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Emily Mullin


It is a familiar chair in a new room with a new doctor. I know what is going to happen. The nurse turns on the machine next to me. She sticks the electrodes on my neck, then my chest. They are a familiar kind of cold. She lowers my chair and the seat reclines backward, making a humming noise until I am in place. I adjust myself, the leather squeaks. I am comfortable, but I know I will tense up before the first needle goes in, even though this is normal.
This is normal.
The nurses are always cheerful. They’re there to make you feel better, I know. But sometimes you don’t want to feel better. They ask you questions, they want to lighten the mood. You are about to get three needles in your neck. Sometimes you don’t want to answer questions and just want to get the needles.
Then silence. The nurse has run out of things to say.
The doctor and I exchange greetings. He asks a lot of questions and I know it’s because he wants to hear me talk. I know this is all just protocol and he probably doesn’t care where I live or where I work or what I am doing this weekend or if I have a roommate or--
“This started very young?”
“I was 17.”
“Yes, I see.”
It has been eight years. This is a new doctor, he does not know me. My old doctor was there from the beginning. This new one is older, he has a shiny head and a soft, Southern drawl. I like to listen to people’s voices, and voice doctors have the most interesting voices.
I am here because of the new insurance, because it’s too hard to travel eight hours round trip every few months for a few quick jabs. I am here because my life is here now, not there. Eight years. Things are different but the same. I will go on like this indefinitely.
Eight years is a lot of time. That is a lot of time to get used to needles and doctors chairs and talking and not talking and explaining and lying and living in between and living on the periphery while wanting to say more and say less at the same time.
But I smile and talk and laugh with the doctor, and I smile and talk and laugh and go on with things.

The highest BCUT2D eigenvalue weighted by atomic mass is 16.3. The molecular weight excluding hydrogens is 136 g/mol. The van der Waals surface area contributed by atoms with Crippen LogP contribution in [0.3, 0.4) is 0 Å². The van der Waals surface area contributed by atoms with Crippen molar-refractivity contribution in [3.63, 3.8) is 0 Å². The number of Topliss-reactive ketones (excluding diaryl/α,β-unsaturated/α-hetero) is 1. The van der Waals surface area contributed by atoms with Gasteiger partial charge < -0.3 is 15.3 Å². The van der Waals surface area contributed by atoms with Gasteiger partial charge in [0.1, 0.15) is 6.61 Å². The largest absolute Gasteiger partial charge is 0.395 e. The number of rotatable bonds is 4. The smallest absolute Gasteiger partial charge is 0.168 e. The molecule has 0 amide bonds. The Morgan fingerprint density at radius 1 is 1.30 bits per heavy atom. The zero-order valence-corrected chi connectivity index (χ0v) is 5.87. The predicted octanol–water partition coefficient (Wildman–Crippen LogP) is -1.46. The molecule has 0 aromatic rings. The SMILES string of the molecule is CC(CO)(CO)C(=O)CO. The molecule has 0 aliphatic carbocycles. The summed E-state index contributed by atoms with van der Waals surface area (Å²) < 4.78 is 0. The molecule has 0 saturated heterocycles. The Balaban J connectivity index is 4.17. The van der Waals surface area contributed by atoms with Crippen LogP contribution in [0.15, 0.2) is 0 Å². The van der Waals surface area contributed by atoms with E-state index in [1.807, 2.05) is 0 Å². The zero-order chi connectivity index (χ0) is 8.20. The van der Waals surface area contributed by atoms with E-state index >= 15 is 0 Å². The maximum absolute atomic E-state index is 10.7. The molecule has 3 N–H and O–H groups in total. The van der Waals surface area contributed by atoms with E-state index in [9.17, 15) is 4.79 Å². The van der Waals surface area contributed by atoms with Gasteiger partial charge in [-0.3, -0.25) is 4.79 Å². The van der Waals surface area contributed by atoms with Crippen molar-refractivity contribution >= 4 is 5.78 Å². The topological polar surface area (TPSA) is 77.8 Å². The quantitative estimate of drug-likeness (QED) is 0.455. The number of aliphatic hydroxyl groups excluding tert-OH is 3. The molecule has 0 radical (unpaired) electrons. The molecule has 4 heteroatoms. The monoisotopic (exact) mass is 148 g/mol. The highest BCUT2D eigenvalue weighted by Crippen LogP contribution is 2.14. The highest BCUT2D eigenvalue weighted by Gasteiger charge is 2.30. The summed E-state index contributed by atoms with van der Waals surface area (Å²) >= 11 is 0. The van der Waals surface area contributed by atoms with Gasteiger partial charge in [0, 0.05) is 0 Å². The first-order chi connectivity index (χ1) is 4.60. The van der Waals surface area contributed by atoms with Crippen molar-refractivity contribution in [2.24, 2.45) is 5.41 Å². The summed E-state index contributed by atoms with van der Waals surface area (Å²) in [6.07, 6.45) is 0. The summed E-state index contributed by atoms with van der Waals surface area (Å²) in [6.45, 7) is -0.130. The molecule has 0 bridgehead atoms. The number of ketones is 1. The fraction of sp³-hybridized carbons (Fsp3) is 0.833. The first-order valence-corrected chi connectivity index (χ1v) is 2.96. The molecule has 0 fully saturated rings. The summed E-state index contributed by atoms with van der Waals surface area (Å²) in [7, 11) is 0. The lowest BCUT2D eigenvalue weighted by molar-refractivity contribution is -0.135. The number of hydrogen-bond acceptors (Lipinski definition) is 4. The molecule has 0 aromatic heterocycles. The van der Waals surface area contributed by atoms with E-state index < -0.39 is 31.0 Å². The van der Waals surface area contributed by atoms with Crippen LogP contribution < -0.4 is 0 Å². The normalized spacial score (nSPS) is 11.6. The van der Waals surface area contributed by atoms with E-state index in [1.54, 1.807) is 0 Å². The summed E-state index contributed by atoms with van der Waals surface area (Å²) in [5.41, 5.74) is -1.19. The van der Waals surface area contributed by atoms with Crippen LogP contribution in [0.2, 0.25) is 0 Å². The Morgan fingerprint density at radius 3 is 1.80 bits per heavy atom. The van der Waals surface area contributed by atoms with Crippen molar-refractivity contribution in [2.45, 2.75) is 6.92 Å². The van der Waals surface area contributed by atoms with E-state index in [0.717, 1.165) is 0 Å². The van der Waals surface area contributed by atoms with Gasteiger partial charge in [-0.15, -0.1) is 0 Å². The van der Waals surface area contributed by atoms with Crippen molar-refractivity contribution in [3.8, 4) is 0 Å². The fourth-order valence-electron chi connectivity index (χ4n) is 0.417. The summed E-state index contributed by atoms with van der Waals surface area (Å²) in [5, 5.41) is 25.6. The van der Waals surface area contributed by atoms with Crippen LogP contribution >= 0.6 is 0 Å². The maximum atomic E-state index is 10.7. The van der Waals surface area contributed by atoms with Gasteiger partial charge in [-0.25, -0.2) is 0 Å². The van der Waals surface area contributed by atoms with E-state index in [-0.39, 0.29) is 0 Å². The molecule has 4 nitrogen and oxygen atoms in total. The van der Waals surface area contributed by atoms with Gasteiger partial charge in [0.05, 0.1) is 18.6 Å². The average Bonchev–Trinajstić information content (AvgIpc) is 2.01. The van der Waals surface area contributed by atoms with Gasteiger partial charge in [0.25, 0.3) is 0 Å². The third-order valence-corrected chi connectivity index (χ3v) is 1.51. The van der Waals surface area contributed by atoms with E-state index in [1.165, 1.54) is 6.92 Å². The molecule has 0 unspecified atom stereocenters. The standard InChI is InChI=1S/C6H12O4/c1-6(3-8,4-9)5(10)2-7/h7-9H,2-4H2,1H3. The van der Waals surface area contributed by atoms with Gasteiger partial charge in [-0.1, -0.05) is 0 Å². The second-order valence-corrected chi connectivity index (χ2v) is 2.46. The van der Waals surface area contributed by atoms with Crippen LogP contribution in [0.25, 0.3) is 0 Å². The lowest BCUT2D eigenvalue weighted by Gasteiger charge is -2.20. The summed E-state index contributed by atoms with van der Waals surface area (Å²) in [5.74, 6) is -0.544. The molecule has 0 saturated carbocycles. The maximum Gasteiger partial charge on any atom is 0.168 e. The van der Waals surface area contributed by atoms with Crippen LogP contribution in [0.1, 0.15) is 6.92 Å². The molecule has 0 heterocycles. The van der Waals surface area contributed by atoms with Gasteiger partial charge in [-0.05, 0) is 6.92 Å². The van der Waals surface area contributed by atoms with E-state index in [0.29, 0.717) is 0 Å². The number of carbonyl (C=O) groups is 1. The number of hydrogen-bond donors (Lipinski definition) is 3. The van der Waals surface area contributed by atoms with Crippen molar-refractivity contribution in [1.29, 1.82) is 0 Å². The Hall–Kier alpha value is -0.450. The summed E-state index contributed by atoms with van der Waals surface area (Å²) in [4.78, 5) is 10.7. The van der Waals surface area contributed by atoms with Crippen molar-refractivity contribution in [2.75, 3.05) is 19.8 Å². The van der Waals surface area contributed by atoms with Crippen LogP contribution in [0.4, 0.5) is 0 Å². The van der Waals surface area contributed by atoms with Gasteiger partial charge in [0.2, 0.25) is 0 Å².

He asks how long it’s been since my last injection. Too long. I sigh. Sometimes I let it go for too long. I know, I know it will not improve once the injections wear off. But I let it go because I think, maybe I can deal with this. I don’t want the needles. No, I need them. But who wants them? Who wants needles?
I can do it. I don’t have to go.
No, but I always come back.
I ask how he does the injections – one side at a time or in one full swoop? I want to be prepared. Dr. Rosen had a consistency. Eight years for three or four times a year is a lot of time for practice.
It’s one side at a time with this doctor, too. First, the numbing medication. Just a prick. I barely feel it. This is easy. Normal. I breathe in, out. The first one comes. I feel it pierce the skin and slide in, then it is out. The other side is as quick.
Afterward, there is a yellow bruise in the middle of my neck where I swallow. There are two tiny dots of brownish red, where the blood has already dried. I like to joke with myself that they’re vampire bites.
I am already leaving, thanking the doctor, leaving the safe place. I walk outside, thinking, knowing that someone will notice the bruise. Then they will know. They won’t know about the needles, but they’ll know something is wrong. I know because they always look for a few seconds too long. The silence of other people knowing but not saying anything is worse than if they ask the wrong thing.
“Are you getting over being sick?”
Wrong. That is the wrong thing to say. I always lie. “Yes, I am. I lost my voice.”
But the second part is true.
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